Hating on James Cameron: Avatar’s Anti-Fans

Jonathan Gray's picture

Everyone has an opinion on Avatar, or so a browse through my Google Reader, Facebook feed, and trips to public spaces seem to suggest. Moreover, opinions seem remarkably unified within two central camps – either it’s a great ride and a cinematic breakthrough, or it’s all hype and a piece of crap. But these positions develop before people watch. I’d pose that pretty much everyone is getting what they think they’re going to get out of Avatar: either you expect a wonderful visual feast and you get it, or you expect to find a stupid story (“Dances with Wolves on another planet”) with visuals that are either ho-hum or excessive, and you get that.

This latter camp fascinates me, as do their counterparts with most critically and/or popularly loved films or television shows. We know they won’t like the film. They know they won’t like the film. Yet they insist on watching it. Why? What are they paying for? After the fold …

One theory is that they’re paying for the right to complain louder and more vociferously: they’re invested in disliking Avatar, and their dislike – their anti-fandom – is important enough to them that they want more fuel for their fire and specific scenes or character information to throw out when they hold court on its ills. But they also want to lay claim to the authenticity of having been an “actual” audience member – they might be wary of complaining about the film when others could dismiss their complaints as coming from one who hadn’t even seen the film. Seeing the film also allows the alibi that they really were interested and open-minded, but that the movie failed them (when in truth the mind was made up before they went to see it).

Another, complementary theory is that they find pleasure in dislike. We can at times foolishly suppose that people always go to see movies that they want to like, whereas we should be honest that there is at times a pleasure in disliking. Such viewers may offer a catalogue of things they disliked about the movie after they’ve watched it, but they watch because it’s enjoyable to create that catalogue. A bad acting performance, a silly bit of dialogue, and offensive character – these all become pleasurable. I’m not talking about camp – though that is of course another way that one might enjoy the film – or about relishing badness; I’m talking about the pleasures of knowing that one can distinguish good from bad.

Certainly, just as fandom can have a pronounced performative element to it, so too is anti-fandom often heavily performative. The pleasures of fandom can often come from the communal discussions that follow, not simply from the experience of watching alone, and many fans would quickly disavow a beloved text if they weren’t allowed a community around it. So too with anti-fandom, where many of these people hating Avatar are only too keen to pronounce their hatred, and to engage in discussions with others about how crappy it is. In doing so, they aim to perform a level of sophistication, to themselves and to others, but they are also making a pitch to community – they know that there are communities that will dislike Avatar, and the anti-fandom provides the password into said communities.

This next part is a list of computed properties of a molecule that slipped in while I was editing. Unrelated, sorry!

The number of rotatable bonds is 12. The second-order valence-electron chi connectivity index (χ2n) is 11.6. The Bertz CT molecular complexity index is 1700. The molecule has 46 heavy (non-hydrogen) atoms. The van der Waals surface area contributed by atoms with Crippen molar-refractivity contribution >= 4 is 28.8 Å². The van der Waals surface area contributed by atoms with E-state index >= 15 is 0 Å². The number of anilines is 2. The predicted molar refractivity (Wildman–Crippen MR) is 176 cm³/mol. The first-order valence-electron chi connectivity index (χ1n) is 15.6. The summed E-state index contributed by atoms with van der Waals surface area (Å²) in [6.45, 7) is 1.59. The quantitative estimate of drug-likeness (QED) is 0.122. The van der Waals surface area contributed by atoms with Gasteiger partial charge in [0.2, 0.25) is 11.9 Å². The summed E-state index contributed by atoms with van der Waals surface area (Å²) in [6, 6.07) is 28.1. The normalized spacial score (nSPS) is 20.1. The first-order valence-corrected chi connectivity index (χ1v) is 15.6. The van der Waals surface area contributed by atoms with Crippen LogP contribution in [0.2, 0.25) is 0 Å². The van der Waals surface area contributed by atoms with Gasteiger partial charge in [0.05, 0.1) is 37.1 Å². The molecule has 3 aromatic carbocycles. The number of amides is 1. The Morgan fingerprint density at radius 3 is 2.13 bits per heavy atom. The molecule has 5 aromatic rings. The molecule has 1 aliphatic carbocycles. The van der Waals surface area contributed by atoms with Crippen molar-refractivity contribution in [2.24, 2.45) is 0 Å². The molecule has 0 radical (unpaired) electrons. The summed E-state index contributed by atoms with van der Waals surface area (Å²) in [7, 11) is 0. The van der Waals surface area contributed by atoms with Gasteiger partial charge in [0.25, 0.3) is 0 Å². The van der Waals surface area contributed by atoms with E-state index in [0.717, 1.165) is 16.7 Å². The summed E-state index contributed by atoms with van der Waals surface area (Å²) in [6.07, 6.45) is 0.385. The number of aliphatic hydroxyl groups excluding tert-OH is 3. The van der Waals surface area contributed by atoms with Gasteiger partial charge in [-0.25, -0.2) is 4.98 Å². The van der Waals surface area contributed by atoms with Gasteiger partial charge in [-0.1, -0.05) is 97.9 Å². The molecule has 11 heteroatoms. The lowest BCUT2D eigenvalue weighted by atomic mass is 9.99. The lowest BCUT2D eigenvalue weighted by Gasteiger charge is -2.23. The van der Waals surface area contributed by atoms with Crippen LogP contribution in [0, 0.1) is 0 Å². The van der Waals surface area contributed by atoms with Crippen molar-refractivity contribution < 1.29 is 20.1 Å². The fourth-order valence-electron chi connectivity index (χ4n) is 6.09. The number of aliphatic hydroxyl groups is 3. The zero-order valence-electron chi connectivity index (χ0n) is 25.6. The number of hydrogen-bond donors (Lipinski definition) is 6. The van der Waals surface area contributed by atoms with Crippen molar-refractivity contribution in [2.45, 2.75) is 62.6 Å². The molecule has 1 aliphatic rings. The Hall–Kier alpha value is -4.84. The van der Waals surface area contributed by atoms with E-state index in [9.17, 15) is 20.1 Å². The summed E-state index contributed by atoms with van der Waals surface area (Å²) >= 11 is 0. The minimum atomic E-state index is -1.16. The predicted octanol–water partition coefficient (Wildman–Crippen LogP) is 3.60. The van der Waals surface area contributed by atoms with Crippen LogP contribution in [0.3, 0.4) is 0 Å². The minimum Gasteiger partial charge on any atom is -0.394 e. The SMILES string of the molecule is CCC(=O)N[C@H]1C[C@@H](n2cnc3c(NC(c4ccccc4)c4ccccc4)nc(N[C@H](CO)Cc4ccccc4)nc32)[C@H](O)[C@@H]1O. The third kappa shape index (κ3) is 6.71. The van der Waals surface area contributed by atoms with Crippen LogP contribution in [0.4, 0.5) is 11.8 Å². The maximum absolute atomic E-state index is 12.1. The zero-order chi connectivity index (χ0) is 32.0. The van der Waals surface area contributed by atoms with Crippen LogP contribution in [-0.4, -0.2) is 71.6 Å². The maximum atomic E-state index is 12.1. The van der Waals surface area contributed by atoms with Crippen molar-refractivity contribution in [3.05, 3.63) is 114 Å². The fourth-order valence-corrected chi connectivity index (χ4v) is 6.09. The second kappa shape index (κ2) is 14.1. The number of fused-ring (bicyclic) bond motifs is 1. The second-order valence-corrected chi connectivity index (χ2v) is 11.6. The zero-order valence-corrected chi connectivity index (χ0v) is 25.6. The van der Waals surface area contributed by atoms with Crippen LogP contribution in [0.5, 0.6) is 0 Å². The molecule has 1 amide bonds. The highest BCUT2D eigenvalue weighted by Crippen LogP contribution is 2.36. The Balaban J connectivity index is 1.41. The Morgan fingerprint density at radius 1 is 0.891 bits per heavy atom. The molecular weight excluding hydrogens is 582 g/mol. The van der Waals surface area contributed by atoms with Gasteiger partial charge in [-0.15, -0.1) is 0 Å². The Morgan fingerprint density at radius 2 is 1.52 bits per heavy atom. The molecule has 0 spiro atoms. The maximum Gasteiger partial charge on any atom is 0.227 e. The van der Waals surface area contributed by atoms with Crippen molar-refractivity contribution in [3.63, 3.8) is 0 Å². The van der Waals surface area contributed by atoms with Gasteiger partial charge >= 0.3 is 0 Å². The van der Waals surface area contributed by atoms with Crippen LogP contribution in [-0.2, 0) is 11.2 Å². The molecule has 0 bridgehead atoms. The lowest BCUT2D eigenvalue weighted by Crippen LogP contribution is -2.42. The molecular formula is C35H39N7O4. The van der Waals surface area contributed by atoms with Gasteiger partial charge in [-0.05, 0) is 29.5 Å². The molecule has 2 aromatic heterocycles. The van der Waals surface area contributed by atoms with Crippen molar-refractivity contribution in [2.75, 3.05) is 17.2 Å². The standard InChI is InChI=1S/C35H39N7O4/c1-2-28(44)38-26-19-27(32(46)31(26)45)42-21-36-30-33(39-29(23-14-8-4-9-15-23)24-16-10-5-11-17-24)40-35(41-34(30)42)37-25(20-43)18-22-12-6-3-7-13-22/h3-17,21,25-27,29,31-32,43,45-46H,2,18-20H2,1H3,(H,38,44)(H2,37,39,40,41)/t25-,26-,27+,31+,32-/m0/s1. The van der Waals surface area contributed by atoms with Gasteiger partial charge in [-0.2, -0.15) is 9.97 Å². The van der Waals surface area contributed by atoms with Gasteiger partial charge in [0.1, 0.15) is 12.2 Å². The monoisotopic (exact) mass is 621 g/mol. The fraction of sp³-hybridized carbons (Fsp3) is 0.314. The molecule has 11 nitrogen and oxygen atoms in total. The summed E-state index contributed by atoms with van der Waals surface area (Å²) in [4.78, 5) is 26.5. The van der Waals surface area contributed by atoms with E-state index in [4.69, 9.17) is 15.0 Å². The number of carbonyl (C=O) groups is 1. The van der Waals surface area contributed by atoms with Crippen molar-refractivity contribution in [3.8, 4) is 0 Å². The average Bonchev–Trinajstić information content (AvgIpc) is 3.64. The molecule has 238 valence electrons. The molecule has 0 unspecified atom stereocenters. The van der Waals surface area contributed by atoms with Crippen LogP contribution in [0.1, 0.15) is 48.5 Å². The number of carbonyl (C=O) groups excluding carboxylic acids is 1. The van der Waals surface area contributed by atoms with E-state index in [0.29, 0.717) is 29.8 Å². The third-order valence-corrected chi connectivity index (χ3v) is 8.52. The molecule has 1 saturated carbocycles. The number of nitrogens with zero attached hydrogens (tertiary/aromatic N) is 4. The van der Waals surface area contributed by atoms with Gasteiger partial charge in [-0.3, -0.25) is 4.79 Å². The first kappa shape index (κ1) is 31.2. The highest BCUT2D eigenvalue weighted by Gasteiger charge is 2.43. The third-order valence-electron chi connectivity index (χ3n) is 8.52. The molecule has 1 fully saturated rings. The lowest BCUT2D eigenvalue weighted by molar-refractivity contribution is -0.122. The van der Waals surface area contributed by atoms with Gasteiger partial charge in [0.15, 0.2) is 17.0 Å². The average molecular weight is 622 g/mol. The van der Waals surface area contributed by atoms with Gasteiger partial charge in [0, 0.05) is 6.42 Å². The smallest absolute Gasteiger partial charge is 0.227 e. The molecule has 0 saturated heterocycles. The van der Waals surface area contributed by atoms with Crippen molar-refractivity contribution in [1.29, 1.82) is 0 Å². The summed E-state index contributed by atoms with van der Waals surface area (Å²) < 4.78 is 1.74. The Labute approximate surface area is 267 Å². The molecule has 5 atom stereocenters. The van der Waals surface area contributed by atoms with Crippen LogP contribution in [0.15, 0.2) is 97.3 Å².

Let me be clear in pointing out that I’m not saying that people should like Avatar, nor that dislike of it is only a sign of snobbishness. There are many good reasons not to like the film, its noble savage theme key amongst them. This post is not a defense of the film. But first I want to distinguish between disliking it (going to the film and being disappointed), and being someone who is invested in disliking it (i.e., being a bona fide anti-fan), especially if that investment preceded the act of watching the film (whether one is honest with oneself about whether that anti-fandom was there already or not). And second, my point is not to wag a finger at Avatar anti-fans; rather, it’s to make the case that anti-fandom is pervasive, and the pleasures of disliking are still so radically under-theorised and under-studied.

Anti-fandom will always be more visible and will always come out in stronger suit when a film enjoys the type of hype that Avatar has. As this blog has continually argued, after all, and as my new book Show Sold Separately discusses, we don’t just judge films based on the film – we judge them based on the extratextuals. So when a film such as Avatar is surrounded by hype, we all have opinions on it already, and it becomes impossible for any of us to enter the cinema without having already consumed a fair deal of the film, without already having a pretty good idea of how we’ll feel about it. And since anti-fandom’s level of investment in dislike usually requires that dislike to have preceded the film, extratextuals are key to creating a vibrant anti-fandom.

Jonathan Gray

Publication date (from feed): 

Sat, 09 Jan 2010 23:08:06 +0000